. . . a harpsichord sample hit repeatedly, almost violently, with an ominous, very subtle Celtic melody in the background. spooky synth work and ae-trademark clicks (teeth clattering?) incessantly. a very cold, insane piece that just doesn't let up, with a single rhythmed image repeating over and over with gaining intensity until it decays into rolling synths and bass clicks.
slightly more positive, this picks up in pace and tone, while retaining a shade of Celtic melancholia. harsh beats (in 5/4?) introduce us to a sad melody only hinted at in the background at first, then developed into the core of the piece. more sad synth is brought in with some looped gescomish babble-scratch noodlings.
noise and beats with looped intensity hide what develops into a trek through the sterotypical haunted house -- synthed violin, chimes, and noise stab as you take each suspense-filled step through Bates' motel. i expected rod serling to jump out of the closet at any moment. (i enjoyed being manipulated by this song into thinking about horror movies.)
a piece that reminds me instantly of the acid era of electronic music not too long ago: harsh repetitive beats, soft moog chords that play second fiddle to those same beats. what makes this different is that the beats are slightly off, making it seem like the whole thing is going to fall apart; until ae adds the missing piece, a unit of melody, at which point the whole system locks together and we have the song -- beats drop out and we are left with three ever-so slightly distorted piano notes.
with a wonderful, happy beginning loop and a moving rhythm, the synths again bring a slightly sad shade to the piece, asking: "reflect on what you're listening to; why are you happy?" whooping, mad laughter loops here and there, becoming embodied in the rhythm, alternating with dreamlike synth chords -- this reminds me of the nervous calm euphoria of a drug experience, like i'm almost on the edge of losing it in mad laughter at the slightest provocation. suddenly, it ends and we are left washed in white noise.
noodling of steel drum chords predominate the body of this piece; triplets of the same serve to move the piece along. little percussion (other than the steel drums) to speak of here, violin stabs on the upbeats keep you slightly on guard as to what's coming next, a flute roll to give it an alien feeling. insect clicks at the end, with some chimes. (cicada, anyone?) this is probably the only piece which does not fit with the perceived theme of the album. (incidentally, it is my least favorite track)
playful, noisy drums are offbeat again, with a very suspenseful, tense melody that reminds me instantly of Bladerunner's opening -- a synthed trumpet and piano play notes to match the beats. this song grabs your attention immediately by the way that the beats seem off kilter with the melody (keynell?) -- ae seems to make it work however. the best part is yet to come, however, as halfway through the piece, the looped melody and synth play through the beats, which decay out of the song -- all thats left are two brooding synth chords, and machine-like chimes. suddenly, a muted alarm-like chord jumps in, pulsing, eventually developing into the melody introduced in the first half. more monotonal noise keys in, changing tone and rising in intensity as the melody becomes a wonderful, hypnotic keyboard solo; it eventually dominates the final two minutes of the piece.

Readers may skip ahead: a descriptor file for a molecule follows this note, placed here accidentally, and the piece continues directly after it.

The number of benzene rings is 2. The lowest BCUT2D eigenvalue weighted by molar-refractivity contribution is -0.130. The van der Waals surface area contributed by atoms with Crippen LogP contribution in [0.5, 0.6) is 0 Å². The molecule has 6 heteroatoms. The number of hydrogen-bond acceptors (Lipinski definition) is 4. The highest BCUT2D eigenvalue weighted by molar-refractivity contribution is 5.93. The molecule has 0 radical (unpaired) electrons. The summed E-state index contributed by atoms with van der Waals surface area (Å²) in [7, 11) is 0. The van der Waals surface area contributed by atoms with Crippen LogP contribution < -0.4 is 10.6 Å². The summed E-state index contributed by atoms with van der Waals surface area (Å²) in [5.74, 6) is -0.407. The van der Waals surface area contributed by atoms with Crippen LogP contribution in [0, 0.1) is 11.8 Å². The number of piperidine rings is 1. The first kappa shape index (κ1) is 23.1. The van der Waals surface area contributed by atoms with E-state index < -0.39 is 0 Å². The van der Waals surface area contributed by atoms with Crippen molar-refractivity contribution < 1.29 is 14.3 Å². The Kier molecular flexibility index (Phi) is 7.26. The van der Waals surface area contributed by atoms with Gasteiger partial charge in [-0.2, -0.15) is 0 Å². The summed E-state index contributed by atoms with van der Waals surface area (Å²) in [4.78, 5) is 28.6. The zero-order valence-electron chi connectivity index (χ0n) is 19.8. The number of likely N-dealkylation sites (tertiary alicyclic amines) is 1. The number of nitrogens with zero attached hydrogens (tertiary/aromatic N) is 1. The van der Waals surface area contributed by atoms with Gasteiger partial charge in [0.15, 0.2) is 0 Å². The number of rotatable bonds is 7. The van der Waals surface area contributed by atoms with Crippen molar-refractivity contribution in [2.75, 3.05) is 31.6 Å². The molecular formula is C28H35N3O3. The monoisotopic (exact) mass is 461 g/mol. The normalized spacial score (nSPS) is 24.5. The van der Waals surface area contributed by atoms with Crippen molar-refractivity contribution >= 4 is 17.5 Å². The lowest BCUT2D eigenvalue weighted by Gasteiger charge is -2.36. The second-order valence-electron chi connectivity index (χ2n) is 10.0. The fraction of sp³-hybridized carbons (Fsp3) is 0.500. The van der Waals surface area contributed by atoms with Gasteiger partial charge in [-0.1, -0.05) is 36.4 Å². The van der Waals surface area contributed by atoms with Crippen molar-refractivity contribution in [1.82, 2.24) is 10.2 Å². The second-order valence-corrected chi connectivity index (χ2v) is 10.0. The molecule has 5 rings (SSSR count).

with chiastic slide, never before have I heard noise used so dramatically and perfectly -- as if the intent was to use random noise generators to enhance the blending of melody and rhythm, of which both originate from noise. i sense earlier panasonic having influence on this aspect of the album.
listen after listen, i am drawn into how dense the sound is, even considering the subtle nature of nearly every song. there is always something new that i hear each time around. information from "both" channels: melody and percussion, are put together in subtle and wonderful ways. it is not always obvious that both play equal roles in (almost) each song, but the effort and genius are clearly present. after multiple listens, it becomes clear that nearly each track captures the essence of the chiasm in chiastic slide.
if you haven't listened to ae before, i'd recommend that you start with tri repetae, a much more accessible work than chiastic slide. for other ae fans, this requires patience, but you are rewarded with incredibly beautiful and hypnotic music. if you haven't already picked this up, get out there and hunt it down.